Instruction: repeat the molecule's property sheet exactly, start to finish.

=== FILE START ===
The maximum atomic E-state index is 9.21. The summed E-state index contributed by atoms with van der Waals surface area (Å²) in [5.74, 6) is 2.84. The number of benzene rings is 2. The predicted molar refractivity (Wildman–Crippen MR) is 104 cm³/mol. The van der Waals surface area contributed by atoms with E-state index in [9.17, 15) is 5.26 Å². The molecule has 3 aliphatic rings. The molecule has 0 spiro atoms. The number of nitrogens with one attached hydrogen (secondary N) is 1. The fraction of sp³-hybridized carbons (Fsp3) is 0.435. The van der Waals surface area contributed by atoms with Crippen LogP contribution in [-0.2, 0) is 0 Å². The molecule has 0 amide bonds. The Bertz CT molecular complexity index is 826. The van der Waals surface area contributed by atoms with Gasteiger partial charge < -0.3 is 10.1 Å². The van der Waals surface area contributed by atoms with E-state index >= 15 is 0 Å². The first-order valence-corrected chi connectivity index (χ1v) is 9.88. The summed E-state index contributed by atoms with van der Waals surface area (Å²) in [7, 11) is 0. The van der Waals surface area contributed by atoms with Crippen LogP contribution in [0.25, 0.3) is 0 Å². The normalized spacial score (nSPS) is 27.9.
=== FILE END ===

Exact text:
The maximum atomic E-state index is 9.21. The summed E-state index contributed by atoms with van der Waals surface area (Å²) in [5.74, 6) is 2.84. The number of benzene rings is 2. The predicted molar refractivity (Wildman–Crippen MR) is 104 cm³/mol. The van der Waals surface area contributed by atoms with E-state index in [9.17, 15) is 5.26 Å². The molecule has 3 aliphatic rings. The molecule has 0 spiro atoms. The number of nitrogens with one attached hydrogen (secondary N) is 1. The fraction of sp³-hybridized carbons (Fsp3) is 0.435. The van der Waals surface area contributed by atoms with Crippen LogP contribution in [-0.2, 0) is 0 Å². The molecule has 0 amide bonds. The Bertz CT molecular complexity index is 826. The van der Waals surface area contributed by atoms with Gasteiger partial charge < -0.3 is 10.1 Å². The van der Waals surface area contributed by atoms with E-state index >= 15 is 0 Å². The first-order valence-corrected chi connectivity index (χ1v) is 9.88. The summed E-state index contributed by atoms with van der Waals surface area (Å²) in [7, 11) is 0. The van der Waals surface area contributed by atoms with Crippen LogP contribution in [0.25, 0.3) is 0 Å². The normalized spacial score (nSPS) is 27.9.